To some, the comment made toward the Minneapolis North boys has already faded from their minds. The Polar basketball team and their families do not get that luxury. A moment they needed for unity and healing was stripped away. There will be that voice whispering to them that they did not deserve what they achieved.
In the days following the incident, I reached out to the Minneapolis North basketball team with my condolences and a promise to educate the community I have lived in my entire life. The Polar’s assistant coach shed some light on the ways his boys felt and what experiences have been like in the past. We discussed the teams’ hurt, and, after a long conversation, he said the devastating yet truthful words.
“Exactly, but what’s new?”
What Is new? The assistant coach explained how his players have always and will always face people who want to tear them down. Society has a way of giving black people severe imposter syndrome. It is not new. While it never hurts any less, black kids are taught that this will be a normal part of their lives. We have normalized hate. We have normalized minorities feeling as if they will never be enough.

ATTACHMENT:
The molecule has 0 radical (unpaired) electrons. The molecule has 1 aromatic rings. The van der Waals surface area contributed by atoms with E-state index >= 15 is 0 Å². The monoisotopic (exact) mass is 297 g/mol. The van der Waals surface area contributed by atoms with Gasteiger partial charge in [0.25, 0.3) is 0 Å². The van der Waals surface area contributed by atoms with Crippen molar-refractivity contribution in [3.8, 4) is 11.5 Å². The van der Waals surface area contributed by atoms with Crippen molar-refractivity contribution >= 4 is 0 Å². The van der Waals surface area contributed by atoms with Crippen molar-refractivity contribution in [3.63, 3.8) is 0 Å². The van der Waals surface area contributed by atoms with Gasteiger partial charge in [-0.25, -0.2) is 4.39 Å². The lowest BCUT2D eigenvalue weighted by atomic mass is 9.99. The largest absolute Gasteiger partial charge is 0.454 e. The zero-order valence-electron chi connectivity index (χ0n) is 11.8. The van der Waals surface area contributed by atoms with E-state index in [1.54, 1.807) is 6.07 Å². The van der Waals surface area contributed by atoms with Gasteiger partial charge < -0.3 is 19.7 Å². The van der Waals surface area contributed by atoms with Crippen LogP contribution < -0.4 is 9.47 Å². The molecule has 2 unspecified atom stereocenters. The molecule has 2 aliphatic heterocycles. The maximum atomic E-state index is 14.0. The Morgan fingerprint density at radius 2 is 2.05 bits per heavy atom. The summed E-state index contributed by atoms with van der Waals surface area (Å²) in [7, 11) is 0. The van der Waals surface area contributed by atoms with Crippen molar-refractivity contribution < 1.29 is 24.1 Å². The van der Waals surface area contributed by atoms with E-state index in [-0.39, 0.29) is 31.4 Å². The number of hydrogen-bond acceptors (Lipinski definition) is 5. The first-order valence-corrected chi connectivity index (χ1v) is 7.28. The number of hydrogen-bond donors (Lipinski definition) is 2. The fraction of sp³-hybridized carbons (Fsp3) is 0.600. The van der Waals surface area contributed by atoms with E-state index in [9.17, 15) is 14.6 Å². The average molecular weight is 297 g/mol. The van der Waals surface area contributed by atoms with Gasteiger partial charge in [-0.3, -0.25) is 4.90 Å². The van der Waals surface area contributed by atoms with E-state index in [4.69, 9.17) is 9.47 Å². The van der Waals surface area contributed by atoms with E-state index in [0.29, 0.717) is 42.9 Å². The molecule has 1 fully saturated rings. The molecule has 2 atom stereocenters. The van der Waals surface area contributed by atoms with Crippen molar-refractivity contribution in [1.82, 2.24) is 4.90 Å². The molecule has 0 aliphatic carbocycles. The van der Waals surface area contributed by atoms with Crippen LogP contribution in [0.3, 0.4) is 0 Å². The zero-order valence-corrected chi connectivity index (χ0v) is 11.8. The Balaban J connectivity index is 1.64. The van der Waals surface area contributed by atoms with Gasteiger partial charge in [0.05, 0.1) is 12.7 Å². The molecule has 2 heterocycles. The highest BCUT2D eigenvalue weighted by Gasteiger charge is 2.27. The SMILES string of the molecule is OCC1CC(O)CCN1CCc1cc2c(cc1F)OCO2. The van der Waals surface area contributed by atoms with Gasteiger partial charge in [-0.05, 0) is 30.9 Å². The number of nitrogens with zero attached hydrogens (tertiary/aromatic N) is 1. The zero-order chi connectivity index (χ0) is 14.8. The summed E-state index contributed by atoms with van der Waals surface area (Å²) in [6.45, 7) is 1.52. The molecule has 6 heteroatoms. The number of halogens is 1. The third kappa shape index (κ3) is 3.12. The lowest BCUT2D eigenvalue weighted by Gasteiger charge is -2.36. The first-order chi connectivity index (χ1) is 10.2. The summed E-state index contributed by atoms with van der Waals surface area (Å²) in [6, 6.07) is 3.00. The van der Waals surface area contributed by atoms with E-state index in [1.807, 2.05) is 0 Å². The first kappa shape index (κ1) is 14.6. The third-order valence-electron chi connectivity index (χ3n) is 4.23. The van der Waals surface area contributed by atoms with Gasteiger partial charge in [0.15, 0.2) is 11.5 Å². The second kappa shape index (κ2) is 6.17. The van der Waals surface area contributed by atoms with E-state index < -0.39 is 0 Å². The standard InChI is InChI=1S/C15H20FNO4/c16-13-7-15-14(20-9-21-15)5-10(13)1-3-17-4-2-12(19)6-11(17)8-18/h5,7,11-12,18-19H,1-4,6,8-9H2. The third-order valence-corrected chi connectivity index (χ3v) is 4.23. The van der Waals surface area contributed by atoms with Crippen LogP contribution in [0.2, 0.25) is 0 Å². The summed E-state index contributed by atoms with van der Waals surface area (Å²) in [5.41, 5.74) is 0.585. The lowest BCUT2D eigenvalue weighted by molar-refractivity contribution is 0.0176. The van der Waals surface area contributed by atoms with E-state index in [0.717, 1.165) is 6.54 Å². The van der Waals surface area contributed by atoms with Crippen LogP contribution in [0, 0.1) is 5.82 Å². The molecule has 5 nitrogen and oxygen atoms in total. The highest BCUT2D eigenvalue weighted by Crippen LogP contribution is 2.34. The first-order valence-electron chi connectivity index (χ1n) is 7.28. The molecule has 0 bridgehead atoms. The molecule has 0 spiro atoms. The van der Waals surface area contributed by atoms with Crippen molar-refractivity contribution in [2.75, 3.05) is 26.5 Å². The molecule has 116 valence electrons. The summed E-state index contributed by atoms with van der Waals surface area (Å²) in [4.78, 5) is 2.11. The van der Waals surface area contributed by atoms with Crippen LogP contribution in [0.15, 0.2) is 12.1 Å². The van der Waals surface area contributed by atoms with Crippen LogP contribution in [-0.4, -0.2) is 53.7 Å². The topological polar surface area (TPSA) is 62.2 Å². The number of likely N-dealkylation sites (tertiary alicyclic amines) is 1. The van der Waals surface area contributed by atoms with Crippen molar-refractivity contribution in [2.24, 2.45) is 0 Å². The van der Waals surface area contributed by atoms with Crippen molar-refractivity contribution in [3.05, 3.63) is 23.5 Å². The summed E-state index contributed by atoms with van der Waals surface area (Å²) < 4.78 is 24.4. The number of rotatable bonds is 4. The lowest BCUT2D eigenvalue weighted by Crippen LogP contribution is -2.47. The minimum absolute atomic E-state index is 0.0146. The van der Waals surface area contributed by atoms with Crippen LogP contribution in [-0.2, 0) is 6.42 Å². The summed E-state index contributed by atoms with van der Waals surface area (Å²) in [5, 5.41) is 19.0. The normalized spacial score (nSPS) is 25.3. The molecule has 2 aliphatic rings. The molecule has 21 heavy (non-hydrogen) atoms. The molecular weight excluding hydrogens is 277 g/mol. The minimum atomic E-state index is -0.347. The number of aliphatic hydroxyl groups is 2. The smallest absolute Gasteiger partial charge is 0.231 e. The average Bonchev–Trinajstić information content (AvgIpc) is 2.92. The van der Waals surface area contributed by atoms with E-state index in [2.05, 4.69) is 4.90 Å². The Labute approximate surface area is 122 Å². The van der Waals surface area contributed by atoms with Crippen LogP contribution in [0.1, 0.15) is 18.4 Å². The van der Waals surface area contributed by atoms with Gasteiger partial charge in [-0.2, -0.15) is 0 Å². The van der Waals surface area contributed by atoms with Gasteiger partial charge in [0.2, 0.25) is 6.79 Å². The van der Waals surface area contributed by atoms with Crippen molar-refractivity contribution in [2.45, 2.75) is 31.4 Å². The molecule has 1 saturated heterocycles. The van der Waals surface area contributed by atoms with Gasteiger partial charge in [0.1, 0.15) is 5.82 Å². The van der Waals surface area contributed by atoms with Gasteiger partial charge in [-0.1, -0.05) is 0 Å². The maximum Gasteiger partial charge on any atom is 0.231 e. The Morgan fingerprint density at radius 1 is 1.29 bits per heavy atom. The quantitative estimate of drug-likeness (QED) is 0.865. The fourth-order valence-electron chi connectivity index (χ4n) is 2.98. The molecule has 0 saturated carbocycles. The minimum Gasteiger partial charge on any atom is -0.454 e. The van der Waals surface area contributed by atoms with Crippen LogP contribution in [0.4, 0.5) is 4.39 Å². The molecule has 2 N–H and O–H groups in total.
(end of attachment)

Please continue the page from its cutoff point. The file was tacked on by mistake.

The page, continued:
It’s the same story over and over again. Videos leaked of a Prior Lake student repeatedly using the n-word and telling a young black girl to “go kill herself”. Schools cancel conference games after New Prague athletes use racial slurs toward black players. Minneapolis North receives racist messages after a state tournament win. And these are only from Minnesota in the year 2022. Occurrences like this happen across the country everyday. Many times, the problem does not receive large media attention. Hate like this makes imposter syndrome flourish in black communities.